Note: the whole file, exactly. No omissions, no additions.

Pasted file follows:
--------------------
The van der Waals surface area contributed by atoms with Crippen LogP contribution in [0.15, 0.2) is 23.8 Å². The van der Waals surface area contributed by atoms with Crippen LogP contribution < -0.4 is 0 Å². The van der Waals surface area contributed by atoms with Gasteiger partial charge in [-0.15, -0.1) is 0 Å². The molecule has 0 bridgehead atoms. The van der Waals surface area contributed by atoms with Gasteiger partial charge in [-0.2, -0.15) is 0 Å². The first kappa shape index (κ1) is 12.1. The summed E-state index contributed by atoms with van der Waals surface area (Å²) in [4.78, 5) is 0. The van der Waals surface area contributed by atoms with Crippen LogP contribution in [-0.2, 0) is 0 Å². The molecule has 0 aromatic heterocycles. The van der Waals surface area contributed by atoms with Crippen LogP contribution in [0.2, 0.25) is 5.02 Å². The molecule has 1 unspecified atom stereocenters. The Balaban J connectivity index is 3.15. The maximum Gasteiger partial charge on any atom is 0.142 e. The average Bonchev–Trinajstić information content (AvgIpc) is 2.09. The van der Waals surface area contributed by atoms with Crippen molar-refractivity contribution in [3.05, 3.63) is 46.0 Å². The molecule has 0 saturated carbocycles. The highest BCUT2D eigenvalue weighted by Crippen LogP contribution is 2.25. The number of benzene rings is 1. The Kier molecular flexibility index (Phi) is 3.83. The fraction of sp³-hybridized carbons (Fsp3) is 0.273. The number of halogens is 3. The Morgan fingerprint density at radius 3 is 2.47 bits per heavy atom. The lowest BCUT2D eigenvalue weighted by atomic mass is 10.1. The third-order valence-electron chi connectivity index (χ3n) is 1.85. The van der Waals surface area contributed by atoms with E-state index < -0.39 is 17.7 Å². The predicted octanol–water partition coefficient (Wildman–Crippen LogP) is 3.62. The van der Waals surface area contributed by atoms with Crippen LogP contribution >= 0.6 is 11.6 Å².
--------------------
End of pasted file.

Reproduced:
The van der Waals surface area contributed by atoms with Crippen LogP contribution in [0.15, 0.2) is 23.8 Å². The van der Waals surface area contributed by atoms with Crippen LogP contribution < -0.4 is 0 Å². The van der Waals surface area contributed by atoms with Gasteiger partial charge in [-0.15, -0.1) is 0 Å². The molecule has 0 bridgehead atoms. The van der Waals surface area contributed by atoms with Gasteiger partial charge in [-0.2, -0.15) is 0 Å². The first kappa shape index (κ1) is 12.1. The summed E-state index contributed by atoms with van der Waals surface area (Å²) in [4.78, 5) is 0. The van der Waals surface area contributed by atoms with Crippen LogP contribution in [-0.2, 0) is 0 Å². The molecule has 0 aromatic heterocycles. The van der Waals surface area contributed by atoms with Crippen LogP contribution in [0.2, 0.25) is 5.02 Å². The molecule has 1 unspecified atom stereocenters. The Balaban J connectivity index is 3.15. The maximum Gasteiger partial charge on any atom is 0.142 e. The average Bonchev–Trinajstić information content (AvgIpc) is 2.09. The van der Waals surface area contributed by atoms with Crippen molar-refractivity contribution in [3.05, 3.63) is 46.0 Å². The molecule has 0 saturated carbocycles. The highest BCUT2D eigenvalue weighted by Crippen LogP contribution is 2.25. The number of benzene rings is 1. The Kier molecular flexibility index (Phi) is 3.83. The fraction of sp³-hybridized carbons (Fsp3) is 0.273. The number of halogens is 3. The Morgan fingerprint density at radius 3 is 2.47 bits per heavy atom. The lowest BCUT2D eigenvalue weighted by atomic mass is 10.1. The third-order valence-electron chi connectivity index (χ3n) is 1.85. The van der Waals surface area contributed by atoms with E-state index < -0.39 is 17.7 Å². The predicted octanol–water partition coefficient (Wildman–Crippen LogP) is 3.62. The van der Waals surface area contributed by atoms with Crippen LogP contribution >= 0.6 is 11.6 Å².